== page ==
Sir, I am grateful to the hon. Members for supporting this Bill. I request the House that this Bill may, kindly, be passed.

(Ends)

(Followed by 3L)

TDB-KLG-KLS-AKA/3L&3M/3.50&3.55

MR. DEPUTY CHAIRMAN: The question is:

That the Bill to consolidate and amend the law relating to

Government securities and its management by the Reserve

Bank of India and for matters connected therewith

or incidental thereto, as passed by Lok Sabha, be

taken into consideration.

 

The motion was adopted.

MR. DEPUTY CHAIRMAN: We shall now take up clause-by-clause consideration of the Bill.

Clauses 2 to 35 were added to the Bill.

Clause 1, the Enacting Formula, the Preamble and the Title were added to the Bill.

 

SHRI P. CHIDAMBARAM:Sir, I move:

 

That the Bill be passed.

The question was put and the motion was adopted.

(Ends)

MR. DEPUTY CHAIRMAN: Now, we again take up Special Mentions of those hon. Members who were not present earlier.

SPECIAL MENTIONS.. (contd.)

CONCERN OVER HARASSMENT OF PERSONS INVOLVED

IN RECENT ALLEGED BREACH OF PM's SECURITY

 

ߴ֟ ִ þָ֕ (֬ Ϥ) : ֳ֯ן , פ ֲָ և - "Ϭִ֮ӡ " ֲָ ׾ßָ ֮֮ օ ָ ֲָ ֮ ֤ ׮ - ֛, ׮ օ ןֵ ָ Ϭִ֮ӡ ׮־ ָ ״ֻ֮ ֻ ֋ ָ , Ӳָ ָ ֛ ֛ ֵ֟ Ϭִ֮ӡ ֟ , ִֵ ֛ ײ֮ ֛ ߮ ׯ ֻ ֋ ֤ ׻ ֵ ߔ ֛ ׻ֵօ ߮ כ ӓ և ևԅ ӓ ֲָ ׮߅ ֕ ֟ ָ ׻ ֮ ֵ, ֔ և כ ֲָ Ϭִ֮ӡ ևԅ ֲָ þֺ ןֵ ֻ և, ָ-Ù

֙ ֟ , ֳ֯ן , ִ ָ ָ ֮ ֮֓ ֟ ָ ׸ ָ֮ ־ Ϭִ֮ӡ ߬ ״ֻ֮ ֻ ֋, ֛ ָ ֟օ ָ ߮ ? ֮ פ ָ֟ ߾ ָ ֲָ ֻ֟ ߅ ֯ߕ ֛ ָ ןֵ ִ֤ ָ և ֱֻ ׻ֵօ ß־ ׻֋ ָ֟ , ֳ֯ן , ֟ , ָ֟ ֓ ׮ ֟ , ָָ ֟ ָ -ֻ -ןֵ ׾ֹ ֵ֮ ֟

ָָ ׾ֿ ִ֬ ߮ ׾ֹ ֵָ ֵ ׯ ׻ֵ ֋ ֵ֓ ֋

(ִ֯)

ӟ ֛פ (֕ã֮) : ָ, ֋

..׻ֵ (ָӛ) : ָ, ֋

ָ֕ ״ (ָ Ϥ) : ָ, ֋

(ִ֯)

NEED TO FORMULATE FLOOD CONTROL STRATEGY

SHRI SANTOSH BAGRODIA (RAJASTHAN): Sir, I rise to command the attention of this House to the grim flood situation in certain parts of the country. For most of the inundated areas, flooding is a new phenomenon that has emerged only in recent years, indicating a distinct change in climatic patterns. In past few years, the flooding has taken place within the municipal limits of towns, in addition to the inundating the villages. The flooding has revealed the strain under which urban infrastructure and civic amenities have collapsed without proper maintenance. Situation raises serious questions on the ability of municipal authorities in maintaining the drainage systems. It is a matter of concern that these regions have been flooded repeatedly over last few years, yet no lasting measures have been taken to ameliorate the situation. It has been reported that whatever measures were taken were inadequate and ad hoc. The local administration and police have been found lacking in resources and training to handle rescue, relief and rehabilitation work, thereby warranting the help of paramilitary and military in rescue work. I call upon the Government to formulate a flood control strategy. The municipalities should be asked to restore the urban infrastructure and to clear the urban drainage system. As a part of the National Disaster Management Plan, the municipal staff should be trained for such exigencies. Local police should be given requisite training and physical resources to handle rescue and relief work. Instead of distributing resources as ex-gratia grants, investment in flood control should be a preferred option.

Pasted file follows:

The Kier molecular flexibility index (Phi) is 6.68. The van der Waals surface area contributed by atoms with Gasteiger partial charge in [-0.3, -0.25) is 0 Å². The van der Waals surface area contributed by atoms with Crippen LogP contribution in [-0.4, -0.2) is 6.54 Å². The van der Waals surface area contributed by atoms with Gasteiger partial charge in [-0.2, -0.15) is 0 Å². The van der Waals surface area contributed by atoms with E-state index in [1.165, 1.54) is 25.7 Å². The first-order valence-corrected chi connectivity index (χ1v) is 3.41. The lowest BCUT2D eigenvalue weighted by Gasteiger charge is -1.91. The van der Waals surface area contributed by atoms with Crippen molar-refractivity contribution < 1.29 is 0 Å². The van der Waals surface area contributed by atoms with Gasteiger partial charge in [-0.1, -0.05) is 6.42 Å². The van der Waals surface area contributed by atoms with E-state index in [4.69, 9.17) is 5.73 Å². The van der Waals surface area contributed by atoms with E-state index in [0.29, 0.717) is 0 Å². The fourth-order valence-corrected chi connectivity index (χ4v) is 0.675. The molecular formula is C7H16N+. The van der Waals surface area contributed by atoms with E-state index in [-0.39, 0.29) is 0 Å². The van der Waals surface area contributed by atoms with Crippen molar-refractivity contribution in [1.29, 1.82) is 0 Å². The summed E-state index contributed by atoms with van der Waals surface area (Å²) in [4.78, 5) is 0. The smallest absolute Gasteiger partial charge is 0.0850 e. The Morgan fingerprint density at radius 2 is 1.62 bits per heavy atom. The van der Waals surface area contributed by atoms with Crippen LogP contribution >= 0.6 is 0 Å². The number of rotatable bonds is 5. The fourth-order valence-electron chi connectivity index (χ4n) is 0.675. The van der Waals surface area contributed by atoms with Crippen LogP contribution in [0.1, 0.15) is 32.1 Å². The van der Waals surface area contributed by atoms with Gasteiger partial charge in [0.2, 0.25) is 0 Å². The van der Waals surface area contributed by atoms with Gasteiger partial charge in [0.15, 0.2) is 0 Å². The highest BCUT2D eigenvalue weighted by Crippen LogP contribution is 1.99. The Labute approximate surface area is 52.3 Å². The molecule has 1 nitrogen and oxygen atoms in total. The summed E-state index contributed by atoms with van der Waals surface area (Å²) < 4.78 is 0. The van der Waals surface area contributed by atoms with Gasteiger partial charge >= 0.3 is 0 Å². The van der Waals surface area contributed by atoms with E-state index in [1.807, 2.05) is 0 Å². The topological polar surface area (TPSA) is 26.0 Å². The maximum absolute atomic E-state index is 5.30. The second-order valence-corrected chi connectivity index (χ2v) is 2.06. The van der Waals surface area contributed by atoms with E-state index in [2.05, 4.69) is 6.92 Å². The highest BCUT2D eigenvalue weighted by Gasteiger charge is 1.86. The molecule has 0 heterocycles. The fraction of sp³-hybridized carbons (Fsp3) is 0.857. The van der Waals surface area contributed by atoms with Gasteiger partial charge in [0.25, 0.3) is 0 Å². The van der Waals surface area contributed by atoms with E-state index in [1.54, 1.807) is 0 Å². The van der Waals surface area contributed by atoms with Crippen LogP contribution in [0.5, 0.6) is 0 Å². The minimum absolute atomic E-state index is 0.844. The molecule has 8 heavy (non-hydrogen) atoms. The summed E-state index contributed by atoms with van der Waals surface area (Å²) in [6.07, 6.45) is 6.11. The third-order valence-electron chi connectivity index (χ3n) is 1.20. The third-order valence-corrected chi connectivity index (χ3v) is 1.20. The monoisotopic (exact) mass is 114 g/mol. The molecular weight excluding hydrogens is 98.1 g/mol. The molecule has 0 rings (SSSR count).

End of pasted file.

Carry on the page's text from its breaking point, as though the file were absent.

(Ends)

MR. DEPUTY CHAIRMAN: The House stands adjourned to meet at 11.00 a.m. on the 17th August.

-----

The House then adjourned at

fifty-five minutes past three of the clock till eleven of the clock on Thursday, the 17th August, 2006.